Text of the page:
By Dan Merica and Simone Pathe, CNN
Updated: Fri, 17 Sep 2021 14:03:01 GMT
Rep. Anthony Gonzalez of Ohio, one of 10 House Republicans who voted to impeach former President Donald Trump earlier this year, announced Thursday that he will not run for reelection in 2022.
"While my desire to build a fuller family life is at the heart of my decision, it is also true that the current state of our politics, especially many of the toxic dynamics inside our own party, is a significant factor in my decision," Gonzalez said in a statement.
Gonzalez had previously argued that Trump's rhetoric at the "Stop the Steal" rally ahead of the insurrection on January 6 and the fact that the former President did little to stop those actions swayed him to back the impeachment charges. That decision unearthed profound anger in his northeast Ohio district, kicking off a localized fight over the future of the Republican Party that pit the two-term congressman against irate constituents eager to expel any member of the party who crossed the former President.
Trump, for his part, campaigned against the lawmaker in June, rallying for primary opponent Max Miller, a former Trump aide, in his first return to the campaign trail after the January 6 attack on the US Capitol.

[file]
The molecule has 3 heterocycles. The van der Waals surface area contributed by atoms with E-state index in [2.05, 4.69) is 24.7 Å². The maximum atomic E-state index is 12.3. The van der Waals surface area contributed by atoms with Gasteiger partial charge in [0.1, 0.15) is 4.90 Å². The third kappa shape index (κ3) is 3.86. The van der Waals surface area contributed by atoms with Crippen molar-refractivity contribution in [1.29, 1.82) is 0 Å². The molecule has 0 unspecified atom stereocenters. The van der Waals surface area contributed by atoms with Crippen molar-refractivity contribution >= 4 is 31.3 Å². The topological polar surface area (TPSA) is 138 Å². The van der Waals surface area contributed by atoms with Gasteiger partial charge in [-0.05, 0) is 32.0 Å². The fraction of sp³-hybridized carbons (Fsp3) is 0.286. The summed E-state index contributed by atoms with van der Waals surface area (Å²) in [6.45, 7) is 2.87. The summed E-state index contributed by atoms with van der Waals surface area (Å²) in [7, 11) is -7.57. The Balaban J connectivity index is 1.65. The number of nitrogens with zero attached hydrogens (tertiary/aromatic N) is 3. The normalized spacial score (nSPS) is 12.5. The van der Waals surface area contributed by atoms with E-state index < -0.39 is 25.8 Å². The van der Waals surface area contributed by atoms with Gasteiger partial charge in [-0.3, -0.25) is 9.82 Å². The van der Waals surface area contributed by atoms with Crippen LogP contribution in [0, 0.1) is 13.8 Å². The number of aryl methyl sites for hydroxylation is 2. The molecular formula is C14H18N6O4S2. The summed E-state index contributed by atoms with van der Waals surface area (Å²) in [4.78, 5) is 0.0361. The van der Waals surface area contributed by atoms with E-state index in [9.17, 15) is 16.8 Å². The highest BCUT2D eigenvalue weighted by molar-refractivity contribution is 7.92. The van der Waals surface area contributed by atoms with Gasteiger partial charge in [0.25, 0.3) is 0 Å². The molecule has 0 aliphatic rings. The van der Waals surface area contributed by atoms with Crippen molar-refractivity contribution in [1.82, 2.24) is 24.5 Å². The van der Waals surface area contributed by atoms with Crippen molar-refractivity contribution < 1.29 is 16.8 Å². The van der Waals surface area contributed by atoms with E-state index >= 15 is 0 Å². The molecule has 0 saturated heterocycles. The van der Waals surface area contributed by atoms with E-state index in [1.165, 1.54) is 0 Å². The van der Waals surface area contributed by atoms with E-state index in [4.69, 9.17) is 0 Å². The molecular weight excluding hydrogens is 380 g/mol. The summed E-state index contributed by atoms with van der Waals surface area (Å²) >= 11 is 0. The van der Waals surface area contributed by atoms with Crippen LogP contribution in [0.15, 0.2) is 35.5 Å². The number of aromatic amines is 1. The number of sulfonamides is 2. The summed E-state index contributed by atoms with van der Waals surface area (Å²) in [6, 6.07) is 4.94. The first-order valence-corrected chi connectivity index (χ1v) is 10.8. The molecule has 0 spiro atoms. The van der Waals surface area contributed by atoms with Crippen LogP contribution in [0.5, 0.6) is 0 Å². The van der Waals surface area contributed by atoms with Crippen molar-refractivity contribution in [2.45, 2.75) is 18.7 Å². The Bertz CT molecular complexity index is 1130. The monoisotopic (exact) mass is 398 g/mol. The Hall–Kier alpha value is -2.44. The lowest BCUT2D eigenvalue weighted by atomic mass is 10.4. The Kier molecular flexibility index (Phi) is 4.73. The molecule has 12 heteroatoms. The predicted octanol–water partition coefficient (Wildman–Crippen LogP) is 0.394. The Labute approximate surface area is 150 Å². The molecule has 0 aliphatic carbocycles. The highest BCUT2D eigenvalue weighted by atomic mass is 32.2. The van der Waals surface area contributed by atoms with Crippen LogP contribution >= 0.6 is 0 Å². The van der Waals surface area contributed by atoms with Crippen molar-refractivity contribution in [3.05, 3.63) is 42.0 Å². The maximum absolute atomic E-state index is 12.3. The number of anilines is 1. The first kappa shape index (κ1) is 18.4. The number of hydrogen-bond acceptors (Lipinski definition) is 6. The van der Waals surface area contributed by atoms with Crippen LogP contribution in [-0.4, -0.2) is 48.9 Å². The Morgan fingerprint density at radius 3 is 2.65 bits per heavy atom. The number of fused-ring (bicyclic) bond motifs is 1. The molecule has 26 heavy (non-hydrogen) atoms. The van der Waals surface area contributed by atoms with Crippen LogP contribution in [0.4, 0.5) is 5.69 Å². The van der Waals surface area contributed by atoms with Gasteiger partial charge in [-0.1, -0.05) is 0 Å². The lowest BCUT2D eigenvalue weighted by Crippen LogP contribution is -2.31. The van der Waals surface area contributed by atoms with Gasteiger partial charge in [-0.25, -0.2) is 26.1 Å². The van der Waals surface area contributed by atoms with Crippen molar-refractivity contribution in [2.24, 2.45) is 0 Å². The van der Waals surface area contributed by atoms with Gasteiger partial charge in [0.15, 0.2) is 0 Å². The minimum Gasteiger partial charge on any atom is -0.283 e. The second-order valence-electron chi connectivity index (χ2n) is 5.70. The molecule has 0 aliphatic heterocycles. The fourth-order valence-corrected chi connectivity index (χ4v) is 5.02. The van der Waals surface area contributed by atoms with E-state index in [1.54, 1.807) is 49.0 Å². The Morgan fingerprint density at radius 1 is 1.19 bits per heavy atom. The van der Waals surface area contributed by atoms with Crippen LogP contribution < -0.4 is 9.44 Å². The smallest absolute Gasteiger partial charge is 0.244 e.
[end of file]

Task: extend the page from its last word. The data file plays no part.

Trump said in a statement Friday that Gonzalez "decided to quit after enduring a tremendous loss of popularity" following the impeachment vote.
Wyoming Rep. Liz Cheney, another one of the 10 House Republicans who voted for impeachment, said the former President's statement about Gonzalez "reminds us all, once again, that Trump is at war with the Constitution."
The Ohio Republican Party Central Committee had voted in May to censure Gonzalez and call for his resignation.
A former NFL player first elected to the House in 2018, Gonzalez was one of only 35 House Republicans who voted later that month to establish an independent commission to investigate the insurrection, which Senate Republicans later blocked.
"Since entering politics, I have always said that I will do this job as long as the voters will have me and it still works for my family," Gonzalez said in his Thursday statement.
"Given the political realities of the day, I know this news will come as a disappointment to those who have been involved in our efforts. You have given me and my family tremendous strength and courage in the face of much adversity these past few months and years," he added, noting that he's hopeful "the chaotic political environment that currently infects our country will only be temporary."
Republicans who pushed for his ouster from the 16th District were elated following the announcement.
Shannon Burns, the head of Strongsville Republicans, a group in the district, had called for Gonzalez's ouster since he voted to impeach Trump, including by spearheading an effort to have the Ohio GOP central committee call for his resignation.
"The members of Strongsville GOP were steadfast in their opposition to Anthony Gonzalez after he voted to impeach our sitting President with no proof and no due process," Burns said in a statement. "In the end, Congressman Gonzalez realized that without the support of the base of the party represented by Strongsville GOP and in the face of the Trump endorsement of Max Miller, he had no pathway to victory in the Republican Primary."
This story has been updated with additional details Thursday.